The Study of Religion, Traditional and New Religions

By Peter Clarke; Stewart Sutherland | Go to book overview

1

Religion and the Religions

Peter Byrne

Introduction

The aim of this book is to offer a survey of the world’s religions. We must ask ourselves at the outset what is the general character of the thing the more specialised chapters describe. There are three important questions which must be considered prior to any detailed description of the religious life of mankind in history: What is religion? What kind of unity does it possess? How far is it available for disinterested study? Each of the questions will be considered in separate subsections below.

Before they are tackled it is worth while to note some important features of the context in which they are considered—features which also help to reveal some of the assumptions underlying the approach behind this entire work. So it is vital to understand that what is offered in these pages is a work in the study of religions and not in theology. Theology is an attempt to express or articulate a given religious faith (see Smart, 1973:6). Theology thus begins, and is shaped by, the fundamental beliefs of, say, Christianity. The theologian in his development of these beliefs may offer historical accounts of the scriptures or church of his religion, but such accounts will be part of an attempt to state and defend the fundamentals of his faith for his fellow believers and the age in which they live. The student of religion attempts to offer a reflective account of the various facets of one religion or of many. He aims at detachment and disinterestedness in observation so far as these are possible. In describing the beliefs, practices and institutions of a particular religion he seeks neither to defend nor attack them, but only to understand. So it should be possible to offer a study of religion (or of religions) without committing oneself or one’s reader to the truth or falsity of that religion (or religions). Whereas to present a theology is to claim endorsement of some religious beliefs. It is in the spirit of detachment and disinterestedness that the present volume is offered.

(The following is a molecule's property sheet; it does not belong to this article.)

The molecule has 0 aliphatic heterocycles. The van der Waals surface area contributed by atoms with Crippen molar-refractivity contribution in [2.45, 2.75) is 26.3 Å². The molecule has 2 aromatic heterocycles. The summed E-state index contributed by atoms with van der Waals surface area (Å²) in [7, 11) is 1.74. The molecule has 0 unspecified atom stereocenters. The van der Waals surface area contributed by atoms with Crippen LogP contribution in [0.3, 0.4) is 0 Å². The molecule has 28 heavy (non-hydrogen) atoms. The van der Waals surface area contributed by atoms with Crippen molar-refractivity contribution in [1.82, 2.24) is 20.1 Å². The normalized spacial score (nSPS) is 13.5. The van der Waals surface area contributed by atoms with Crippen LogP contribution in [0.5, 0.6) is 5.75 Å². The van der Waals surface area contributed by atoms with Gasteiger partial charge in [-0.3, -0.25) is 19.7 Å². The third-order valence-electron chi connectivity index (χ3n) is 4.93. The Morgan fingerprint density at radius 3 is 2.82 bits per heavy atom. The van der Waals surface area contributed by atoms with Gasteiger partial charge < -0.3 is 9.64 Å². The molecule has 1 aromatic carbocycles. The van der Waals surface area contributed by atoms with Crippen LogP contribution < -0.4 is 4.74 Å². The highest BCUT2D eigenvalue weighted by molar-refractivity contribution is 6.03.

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The Study of Religion, Traditional and New Religions
Table of contents

Table of contents

  • Title Page iii
  • Contents v
  • Religion and the Study of Religions 1
  • 1 - Religion and the Religions 3
  • 2 - The Study of Religion and Religions 29
  • 3 - Religion and Ideology 41
  • 4 - Atheism and Agnosticism 52
  • Notes 60
  • Traditional Religions 61
  • 5 - Introduction to Traditional Religions 63
  • 6 - Shamanism 67
  • 7 - Australian Aboriginal Religion 78
  • Further Reading 84
  • 8 - Melanesian Religions 85
  • 9 - Maori Religion 96
  • 10 - African Traditional Religion 106
  • 11 - North American Traditional Religion 115
  • Further Reading 124
  • 12 - Latin American Traditional Religion 125
  • New Religious Movements 147
  • 13 - Introduction to New Religious Movements 149
  • 14 - North America 154
  • 15 - Western Europe: Self-Religions 167
  • 16 - Japan 174
  • 17 - Africa 187
  • 18 - ‘secularisation’: Religion in the Modern World 195
  • Further Reading 208
  • Index 209
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